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Put that Playstation down and become a nature detective!

25 June 2009

Historic Scotland’s Rangers Service is recruiting young nature detectives for school holiday events at two outstanding historic sites - Linlithgow Peel and Blackness Castle.   

The Rangers have planned a host of exciting outdoors activities for primary-class children, with fun hands-on Tuesday morning sessions at both sites aimed at encouraging and enabling youngsters to learn about and appreciate wildlife and the natural environment.

At Linlithgow Peel there are mini-beast hunts on the 14th July and 4th August, when children will search for bugs and creepy-crawlies and investigate their natural habitat. On 21st July there’s an opportunity to take part in an art session and make pictures using natural materials such as leaves, grasses and flowers.  And on 28th July the youngsters will be loch dipping, as they explore the creatures found in the waters of Linlithgow Loch, such as mayfly nymphs, pond snails and water boatmen.

At Blackness Castle on Tuesday 11th August, creativity is the name of the game, when children will be challenged to make sculptures using driftwood.  

All of the sessions at the two sites take place from 10am to 12 noon.  They are targeted at children of 5-years-old and upwards.  Please note that children taking part must be accompanied by an adult, and that places for all of the events should be booked in advance by calling 01506 842065 or emailing hs.rangers@scotland.gsi.gov.uk

Countryside Ranger Ian Lewis said: “Both of these locations are important natural habitats for a huge range of wildlife species - on the land, in the water and in the skies.  Linlithgow Loch is designated as a Site of Special Scientific Interest due to its large wildfowl population, and at Blackness, the adjacent bay and tidal mudflats are important feeding and roosting sites for wildfowl.  

“As well as being great fun, activities like mini-beast hunts and loch dipping encourage kids to find their entertainment outdoors, away from the TV and screen games, and realise that nature offers them lots of exciting things to do.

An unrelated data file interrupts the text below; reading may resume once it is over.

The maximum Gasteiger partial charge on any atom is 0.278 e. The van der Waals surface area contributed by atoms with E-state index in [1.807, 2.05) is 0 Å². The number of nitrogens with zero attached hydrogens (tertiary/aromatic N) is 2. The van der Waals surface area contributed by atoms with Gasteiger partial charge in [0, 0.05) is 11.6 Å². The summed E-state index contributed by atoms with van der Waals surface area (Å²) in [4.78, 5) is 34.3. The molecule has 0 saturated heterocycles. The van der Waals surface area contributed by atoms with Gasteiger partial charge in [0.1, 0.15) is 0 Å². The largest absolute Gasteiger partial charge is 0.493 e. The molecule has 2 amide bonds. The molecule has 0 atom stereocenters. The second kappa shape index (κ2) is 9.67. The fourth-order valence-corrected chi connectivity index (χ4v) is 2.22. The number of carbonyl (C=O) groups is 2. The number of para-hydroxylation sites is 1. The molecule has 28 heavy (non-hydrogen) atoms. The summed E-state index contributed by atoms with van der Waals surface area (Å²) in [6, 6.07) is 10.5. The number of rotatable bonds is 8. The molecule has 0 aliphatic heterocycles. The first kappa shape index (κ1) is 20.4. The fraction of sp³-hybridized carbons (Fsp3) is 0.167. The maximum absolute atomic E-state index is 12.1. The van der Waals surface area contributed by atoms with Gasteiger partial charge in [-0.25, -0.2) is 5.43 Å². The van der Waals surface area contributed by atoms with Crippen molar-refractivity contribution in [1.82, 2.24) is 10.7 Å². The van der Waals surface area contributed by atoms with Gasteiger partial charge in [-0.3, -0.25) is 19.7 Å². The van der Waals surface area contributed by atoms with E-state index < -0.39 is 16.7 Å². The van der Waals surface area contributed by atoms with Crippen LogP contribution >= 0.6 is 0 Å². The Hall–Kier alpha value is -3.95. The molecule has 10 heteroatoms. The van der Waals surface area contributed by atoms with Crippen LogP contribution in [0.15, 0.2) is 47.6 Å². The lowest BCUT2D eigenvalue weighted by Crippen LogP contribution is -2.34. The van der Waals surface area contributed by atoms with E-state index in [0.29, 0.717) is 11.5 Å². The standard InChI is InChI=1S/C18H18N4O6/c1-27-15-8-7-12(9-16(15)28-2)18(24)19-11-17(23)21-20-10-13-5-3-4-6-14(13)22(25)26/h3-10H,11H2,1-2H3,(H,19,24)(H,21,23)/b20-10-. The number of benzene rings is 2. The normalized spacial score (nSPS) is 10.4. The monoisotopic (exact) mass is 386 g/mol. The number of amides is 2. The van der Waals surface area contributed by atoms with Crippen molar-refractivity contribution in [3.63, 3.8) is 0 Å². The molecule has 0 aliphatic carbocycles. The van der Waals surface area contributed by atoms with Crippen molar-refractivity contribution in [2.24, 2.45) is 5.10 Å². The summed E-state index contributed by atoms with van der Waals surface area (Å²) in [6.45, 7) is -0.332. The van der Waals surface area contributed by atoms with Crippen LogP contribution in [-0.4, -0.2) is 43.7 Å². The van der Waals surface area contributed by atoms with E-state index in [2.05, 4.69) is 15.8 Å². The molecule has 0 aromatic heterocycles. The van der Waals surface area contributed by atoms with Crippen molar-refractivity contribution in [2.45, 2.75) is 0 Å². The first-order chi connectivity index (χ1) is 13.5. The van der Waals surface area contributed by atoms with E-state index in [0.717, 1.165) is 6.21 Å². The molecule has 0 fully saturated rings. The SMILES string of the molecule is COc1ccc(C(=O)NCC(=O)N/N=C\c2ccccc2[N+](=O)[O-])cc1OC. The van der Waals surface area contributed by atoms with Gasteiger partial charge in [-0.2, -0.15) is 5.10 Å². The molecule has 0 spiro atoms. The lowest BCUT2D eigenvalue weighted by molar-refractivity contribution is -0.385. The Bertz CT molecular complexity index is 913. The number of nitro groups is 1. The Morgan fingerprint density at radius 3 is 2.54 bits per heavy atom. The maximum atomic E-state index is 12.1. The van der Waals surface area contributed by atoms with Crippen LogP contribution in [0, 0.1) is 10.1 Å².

“And of course, our Nature Detective sessions aim to encourage their appreciation of the extensive and diverse range of wildlife and fantastic natural environments which can be found not only at these two historic locations but also in many places in their local area.’

Notes for editors

  • The magnificent ruins of Linlithgow Palace - set in the Royal Park or Peel, beside Linlithgow Loch - are situated in Linlithgow, off the M9.  Tel: 01506 842896.  Admission: adult £5.20, child £2.60, concessions £4.20.

  • The Palace is perhaps best known as the birthplace of Mary Queen of Scots in 1542 and of her father, James V, who was born in 1512.  All of the Stewart kings lived here, and numerous renovations to its grand facades and chambers were carried out as each monarch sought to create the ideal modern palace.  A royal manor had been on the site of the Palace since the 12th century. It was transformed by the English into a modern secure stronghold around 1302 before returning  to Scottish hands in 1314.  A fire in 1424 destroyed the stronghold and burgh of Linlithgow and James I then started building the structure we have today. Under James IV, it developed into a courtyard palace, while James V and James VI made major contributions to what had become the finest palace of the Stewart kings.

  • Blackness Castle is situated 4 miles north-east of Linlithgow, on the Firth of Forth, off the A904.  Tel: 01506 834807.  Admission: adult £4.20, child £2.10, concessions £3.20.

  • Blackness sits at the seaport which, in medieval times, served the royal burgh of Linlithgow.  The first castle was built in the 15th century by one of Scotland’s most powerful families, the Crichtons.  But Blackness was never destined to serve as a peaceful lordly residence.  In 1453, it became a royal castle and its enduring roles were those of garrison fortress and state prison. In 1537, works started which transformed the castle into one of the most formidable artillery fortifications in Scotland. In 1650 it was besieged and badly damaged by Cromwell’s army but repaired under King Charles II and the restored fortress was then used to incarcerate Covenanters.  

  • Linlithgow Palace and Peel and Blackness Castle are amongst over 345 345 heritage properties and sites in the care of Historic Scotland.  These range from prehistoric dwellings to medieval castles, and from cathedrals to industrial buildings. These include some of the leading tourism attractions in the country including Edinburgh, Stirling, and Urquhart Castles, Fort George, Linlithgow Palace, the Border Abbeys, and Skara Brae. For further details visit: www.historic-scotland.gov.uk/places

  • Historic Scotland’s mission is: to safeguard Scotland’s historic environment and to promote its understanding and enjoyment.

  • Historic Scotland is delighted to be supporting Scotland’s Homecoming 2009 with a series of initiatives including family trails, spectacular events and the creation of a Homecoming Pass for heritage attractions in association with other heritage organisations.

For further information


Rebecca Hamilton
Marketing and Media Manager
Marketing and Media
0131 668 8685 / 07788 923871
rebecca.hamilton@scotland.gsi.gov.uk